The American runner who took silver in the men's 5,000-meter was involved in a cringe-worthy moment when an NBC reporter informed him he had been disqualified from the race.
Paul Chelimo thought he was being interviewed about his silver medal win on Sunday when the NBC reporter told him he had been disqualified.
The decision to disqualify Chelimo over contact in the last lap, which he said was because he felt other runners had blocked him on the inside, was later overturned.
But the tense moment was still broadcast live on air.
NBC's Lewis Johnson began the interview, saying: "Paul, I am getting some information here that you have been disqualified in this final."
Chelimo, who came in second to favorite Mo Farrah of Great Britain, appeared in total shock but maintained his composure.
"Disqualified? No, no, no," he said quietly.
Later he added: "I was trying to go to the outside to get in position.
"They were blocking me in. They were pushing me into the rail. I was trying to save myself from all of the pushing.
"I can't believe it. I was running a fair race. I wasn't trying to pick someone. I was trying to go to the outside because the Cuban guy kept blocking me the whole time."
After the U.S. appealed the decision, it was revised and Chelimo was given his silver medal.
But when quizzed about the TV interview, Chelimo said he couldn't believe what was happening.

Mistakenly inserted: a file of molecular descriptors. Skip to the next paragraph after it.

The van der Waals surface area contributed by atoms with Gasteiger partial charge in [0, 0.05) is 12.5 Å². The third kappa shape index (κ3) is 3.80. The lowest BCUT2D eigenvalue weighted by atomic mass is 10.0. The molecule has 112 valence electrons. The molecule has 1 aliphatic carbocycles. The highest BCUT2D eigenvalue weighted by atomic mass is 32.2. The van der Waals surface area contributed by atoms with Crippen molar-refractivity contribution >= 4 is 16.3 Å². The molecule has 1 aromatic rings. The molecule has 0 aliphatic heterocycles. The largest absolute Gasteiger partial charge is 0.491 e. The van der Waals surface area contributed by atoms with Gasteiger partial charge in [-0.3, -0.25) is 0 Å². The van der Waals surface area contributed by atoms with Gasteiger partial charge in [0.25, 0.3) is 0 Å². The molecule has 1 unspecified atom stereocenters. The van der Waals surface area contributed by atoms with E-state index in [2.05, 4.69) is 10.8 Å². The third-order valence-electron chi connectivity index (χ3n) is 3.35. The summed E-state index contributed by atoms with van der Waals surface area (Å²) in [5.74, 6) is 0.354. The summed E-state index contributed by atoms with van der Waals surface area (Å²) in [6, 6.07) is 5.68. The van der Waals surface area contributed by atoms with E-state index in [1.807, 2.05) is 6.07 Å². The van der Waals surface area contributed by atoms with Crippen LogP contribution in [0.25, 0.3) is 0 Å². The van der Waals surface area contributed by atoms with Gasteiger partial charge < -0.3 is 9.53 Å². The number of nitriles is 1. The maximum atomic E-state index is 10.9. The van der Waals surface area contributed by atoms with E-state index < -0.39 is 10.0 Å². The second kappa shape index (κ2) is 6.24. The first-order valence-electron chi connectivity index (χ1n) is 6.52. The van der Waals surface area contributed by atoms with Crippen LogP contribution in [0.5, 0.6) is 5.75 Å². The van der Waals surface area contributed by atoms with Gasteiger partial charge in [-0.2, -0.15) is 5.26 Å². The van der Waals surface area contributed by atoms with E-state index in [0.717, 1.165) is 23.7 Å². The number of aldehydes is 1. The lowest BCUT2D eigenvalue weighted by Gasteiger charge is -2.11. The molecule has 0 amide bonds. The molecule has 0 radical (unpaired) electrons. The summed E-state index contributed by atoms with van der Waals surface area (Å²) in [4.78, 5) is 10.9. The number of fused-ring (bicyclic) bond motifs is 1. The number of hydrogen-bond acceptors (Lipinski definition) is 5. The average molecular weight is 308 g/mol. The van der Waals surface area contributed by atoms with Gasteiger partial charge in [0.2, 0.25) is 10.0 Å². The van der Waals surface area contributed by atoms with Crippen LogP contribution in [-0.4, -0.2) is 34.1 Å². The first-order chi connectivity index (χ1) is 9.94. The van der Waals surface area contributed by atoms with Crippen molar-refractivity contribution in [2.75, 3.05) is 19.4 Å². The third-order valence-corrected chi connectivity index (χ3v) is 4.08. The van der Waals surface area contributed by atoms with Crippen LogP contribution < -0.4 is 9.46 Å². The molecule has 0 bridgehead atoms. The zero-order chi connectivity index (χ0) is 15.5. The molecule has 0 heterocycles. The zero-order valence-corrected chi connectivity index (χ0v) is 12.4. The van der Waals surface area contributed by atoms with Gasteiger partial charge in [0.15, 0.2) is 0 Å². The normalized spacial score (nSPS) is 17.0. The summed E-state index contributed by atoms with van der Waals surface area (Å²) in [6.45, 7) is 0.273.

"I thought it was a joke. I thought he was joking," Chelimo said. "Now I'm really happy. I got reinstated. It's the best feeling ever. It's the best, best feeling ever."
Besides Chelimo, Mohammed Ahmed of Canada and Muktar Edris of Ethiopia were also disqualified. Ahmed, too, was later reinstated, putting him back in fourth place. Edris remained disqualified, but Ethiopian teammate Hagos Gebrhiwet ended up with bronze after being briefly upgraded to silver.
When it came time for the medal ceremony, Chelimo hopped up to the second step on the podium and received his silver medal. But he's still not completely sure what happened in the first place.
"They said it was just pushing," said Chelimo. "I couldn't wrap it in my mind. Going back in history, I couldn't see a 5K of people getting DQ'd.
"It was really tactical and they (the Ethiopians) kept pushing me because they were working as a team. It's never easy to run a race and run against a team. ... But the Army has taught me to be mentally and physically tough."
The decision to disqualify Chelimo and Ahmed was - at least briefly - good news for Bernard Lagat. The 41-year-old American was moved up to bronze, which would have made him the oldest Olympic medalist in a running event if it had lasted.
But from the moment he learned of the decision, Lagat was preparing himself for a reversal.
"If they tell me, 'Hey man, we gave it to you by accident,' I'm going to (give) it back," Lagat said. "No problem."
Sadly for Lagat, he never even got it.